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181

Georg Lukacs's Cosmic Chutzpah

2
terms
1
notes

Berman, M. (2001). Georg Lukacs's Cosmic Chutzpah. In Berman, M. Adventures in Marxism. Verso, pp. 181-206

(adjective) of, relating to, or typical of Procrustes (a smith from Greek mythology) / (adjective) marked by arbitrary often ruthless disregard of individual differences or special circumstances / (noun) a scheme or pattern into which someone or something is arbitrarily forced

188

Administrators, soldiers, scientists, even entrepreneurs - everybody in modern society - is forced into the Procrustean bed of reification and systematically deprived of the freedom that everyone is supposed to enjoy

—p.188 by Marshall Berman
uncertain
6 years, 6 months ago

Administrators, soldiers, scientists, even entrepreneurs - everybody in modern society - is forced into the Procrustean bed of reification and systematically deprived of the freedom that everyone is supposed to enjoy

—p.188 by Marshall Berman
uncertain
6 years, 6 months ago
189

[...] Capitalists are rewarded for their inner passivity and lack of integration; but it is urgent to see the human costs of this system, even to its ruling class. Lukacs deepens the case against capitalism by showing us how, even in its mansions on the hill, no one is at home.

[...] Something is fundamentally wrong with modes of thought (whether they are called philosophy, history or science) whose main force is to convince people that there is no alternative to the way they live now. One of the most insidious powers of modern capitalism, Lukacs believes, is its capacity to mobilize the energy of our intellects - and of our intellectuals - to blur our minds and paralyze our will, to reduce us to passive spectators of whatever fate the market inflicts on us.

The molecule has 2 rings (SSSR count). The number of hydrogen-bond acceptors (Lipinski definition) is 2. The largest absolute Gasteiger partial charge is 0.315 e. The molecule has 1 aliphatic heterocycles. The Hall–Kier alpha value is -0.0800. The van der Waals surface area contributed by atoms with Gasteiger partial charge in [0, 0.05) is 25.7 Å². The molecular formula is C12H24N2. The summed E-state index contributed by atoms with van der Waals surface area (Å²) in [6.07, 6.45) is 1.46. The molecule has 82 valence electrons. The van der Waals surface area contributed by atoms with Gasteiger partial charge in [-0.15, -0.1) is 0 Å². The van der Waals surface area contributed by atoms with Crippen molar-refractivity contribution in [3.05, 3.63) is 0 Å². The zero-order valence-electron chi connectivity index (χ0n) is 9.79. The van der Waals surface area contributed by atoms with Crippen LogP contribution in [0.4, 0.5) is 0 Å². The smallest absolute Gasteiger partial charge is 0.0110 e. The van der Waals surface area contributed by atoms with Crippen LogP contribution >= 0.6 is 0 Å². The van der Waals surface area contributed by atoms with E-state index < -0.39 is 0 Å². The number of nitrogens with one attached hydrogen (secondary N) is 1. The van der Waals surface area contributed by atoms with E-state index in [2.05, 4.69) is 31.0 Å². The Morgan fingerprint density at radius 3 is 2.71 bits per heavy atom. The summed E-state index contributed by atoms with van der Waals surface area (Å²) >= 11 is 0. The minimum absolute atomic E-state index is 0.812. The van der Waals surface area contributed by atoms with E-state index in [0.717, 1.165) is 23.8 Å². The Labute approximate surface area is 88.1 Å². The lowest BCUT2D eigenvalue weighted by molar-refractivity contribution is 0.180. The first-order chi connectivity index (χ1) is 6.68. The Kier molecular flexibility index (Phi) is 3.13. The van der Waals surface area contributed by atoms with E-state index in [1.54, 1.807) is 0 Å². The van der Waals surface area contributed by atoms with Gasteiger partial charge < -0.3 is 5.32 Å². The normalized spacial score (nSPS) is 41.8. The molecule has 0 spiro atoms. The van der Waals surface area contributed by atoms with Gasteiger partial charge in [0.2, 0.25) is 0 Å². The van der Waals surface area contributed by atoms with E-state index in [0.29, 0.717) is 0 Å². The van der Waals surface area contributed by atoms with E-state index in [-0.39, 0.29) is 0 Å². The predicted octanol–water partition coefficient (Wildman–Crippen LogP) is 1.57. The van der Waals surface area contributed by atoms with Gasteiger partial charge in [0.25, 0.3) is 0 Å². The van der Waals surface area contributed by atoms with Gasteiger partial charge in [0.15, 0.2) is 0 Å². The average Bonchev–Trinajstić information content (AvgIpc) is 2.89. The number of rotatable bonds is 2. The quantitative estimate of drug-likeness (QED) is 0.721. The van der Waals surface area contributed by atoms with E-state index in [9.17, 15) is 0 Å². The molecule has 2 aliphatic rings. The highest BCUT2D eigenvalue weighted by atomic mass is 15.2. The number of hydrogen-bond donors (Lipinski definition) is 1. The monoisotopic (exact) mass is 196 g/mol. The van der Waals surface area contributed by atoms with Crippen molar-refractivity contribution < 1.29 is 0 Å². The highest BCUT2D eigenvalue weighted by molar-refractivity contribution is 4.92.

—p.189 by Marshall Berman 6 years, 6 months ago

[...] Capitalists are rewarded for their inner passivity and lack of integration; but it is urgent to see the human costs of this system, even to its ruling class. Lukacs deepens the case against capitalism by showing us how, even in its mansions on the hill, no one is at home.

[...] Something is fundamentally wrong with modes of thought (whether they are called philosophy, history or science) whose main force is to convince people that there is no alternative to the way they live now. One of the most insidious powers of modern capitalism, Lukacs believes, is its capacity to mobilize the energy of our intellects - and of our intellectuals - to blur our minds and paralyze our will, to reduce us to passive spectators of whatever fate the market inflicts on us.

—p.189 by Marshall Berman 6 years, 6 months ago

(adjective) using or given to coarse language / (adjective) vulgar and evil / (adjective) containing obscenities, abuse, or slander

193

We were just getting used to seeing Lukacs as a great modernist when he came out with a scurrilous, hysterical attack on modernism.

—p.193 by Marshall Berman
confirm
6 years, 6 months ago

We were just getting used to seeing Lukacs as a great modernist when he came out with a scurrilous, hysterical attack on modernism.

—p.193 by Marshall Berman
confirm
6 years, 6 months ago